Take away Auburn’s standard dropback passes, reverse run and lone play-action attempt, and the first-team Tigers offense ran this type of play 60 percent of the time in the first half. That should be a sign of things to come — this will be the foundation of Auburn’s offense under Lindsey.
With the right quarterback, the RPO is an easy way to get more pass attempts without drastically changing the attack. (In terms of the RPO’s effect on the running game, the Tigers averaged a solid 4.28 yards per carry in the first half.)
Of course, Auburn’s Blue offense faced backups the entire first half, and star running back Kamryn Pettway didn’t play a single snap. That could’ve forced Auburn to rely less on the run Saturday.
However, this was just one half of football, and Stidham attempted 20 passes. That’s more than Auburn had in five entire games last season, and it threw exactly 20 times against Alabama A&M.
Jarrett Stidham’s dazzling debut
Two days before the A-Day game, Lindsey told reporters Auburn’s offense wanted to focus on its base plays and “hopefully get a few balls down the field.”
Lindsey did that in the first half with Stidham. Most of his 20 passing attempts came on basic plays — quick screens and outs, 5-yard hitches and swing passes. But Lindsey turned his new quarterback loose on several occasions, including the second snap of the game:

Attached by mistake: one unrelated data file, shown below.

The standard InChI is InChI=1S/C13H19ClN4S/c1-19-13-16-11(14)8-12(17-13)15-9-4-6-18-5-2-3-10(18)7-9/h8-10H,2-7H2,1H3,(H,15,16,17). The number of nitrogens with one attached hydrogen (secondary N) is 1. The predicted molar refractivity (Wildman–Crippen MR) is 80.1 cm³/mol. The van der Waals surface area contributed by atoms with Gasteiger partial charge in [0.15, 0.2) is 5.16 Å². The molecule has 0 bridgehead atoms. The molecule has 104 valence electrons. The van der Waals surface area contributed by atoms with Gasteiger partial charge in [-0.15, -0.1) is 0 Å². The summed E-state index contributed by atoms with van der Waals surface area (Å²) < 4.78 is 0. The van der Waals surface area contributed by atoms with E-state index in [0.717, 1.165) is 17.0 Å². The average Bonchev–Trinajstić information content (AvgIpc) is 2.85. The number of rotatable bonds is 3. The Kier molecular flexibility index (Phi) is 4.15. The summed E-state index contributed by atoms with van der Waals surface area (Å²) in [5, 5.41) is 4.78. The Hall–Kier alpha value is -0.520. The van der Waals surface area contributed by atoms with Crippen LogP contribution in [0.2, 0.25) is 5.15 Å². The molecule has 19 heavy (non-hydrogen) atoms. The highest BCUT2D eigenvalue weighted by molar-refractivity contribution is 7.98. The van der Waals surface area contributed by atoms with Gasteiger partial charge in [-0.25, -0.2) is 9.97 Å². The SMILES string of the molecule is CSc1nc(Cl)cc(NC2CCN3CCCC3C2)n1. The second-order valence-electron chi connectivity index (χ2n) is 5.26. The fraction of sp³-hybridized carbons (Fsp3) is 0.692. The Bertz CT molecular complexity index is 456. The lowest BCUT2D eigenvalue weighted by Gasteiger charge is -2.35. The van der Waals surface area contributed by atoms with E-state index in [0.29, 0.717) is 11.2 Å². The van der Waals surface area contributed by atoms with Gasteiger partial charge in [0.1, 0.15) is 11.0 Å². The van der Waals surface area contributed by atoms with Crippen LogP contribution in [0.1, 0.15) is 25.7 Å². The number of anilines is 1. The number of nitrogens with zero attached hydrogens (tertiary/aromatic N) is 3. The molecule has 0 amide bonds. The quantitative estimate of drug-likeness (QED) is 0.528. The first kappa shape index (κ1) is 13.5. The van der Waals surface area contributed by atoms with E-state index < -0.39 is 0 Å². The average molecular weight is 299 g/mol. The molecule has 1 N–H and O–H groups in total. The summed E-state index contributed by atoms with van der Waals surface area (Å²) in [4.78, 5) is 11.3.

While Stidham stuck to Will Hastings on quick passes, he got the ball downfield to vertical threats Nate Craig-Myers and Darius Slayton. Craig-Myers turned out to be one of his favorite targets, as he became the perfect receiver to be on the end of his patented deep throws:
Of his 20 attempts, Stidham truly aired it out five times — and he only missed once, a throw to Jason Smith that had too much air under it. Most of his damage came on traditional dropbacks, which seem to be much more prevalent in Lindsey’s scheme. Craig-Myers notched a 50-yarder and a 34-yarder on fly routes, and Slayton made perhaps the best catch of the half on a 46-yard gain down the sidelines.
Stidham only had four incompletions in the first half — one drop by Hastings, one deep ball to Kam Martin that went through his hands, and two misfires on tries to Smith and C.J. Tolbert. The transfer quarterback brought the overall pass accuracy Auburn had with Sean White last year while adding a bigger arm for downfield throws.
Here’s a full breakdown of Stidham’s 20 pass attempts in the first half of the spring game:
|1-10||Will Hastings||Dropback||5-yard out to right sideline for 7|
|2-3||Nate Craig-Myers||Dropback||35-yard fly route pass for 50 and 1st|
|1-10||Will Hastings||RPO||Quick screen to right side for 4|
|2-7||Darius Slayton||Dropback||5-yard hitch to left sideline for 7|
|1-10||Eli Stove||RPO||Quick screen to right side for 4|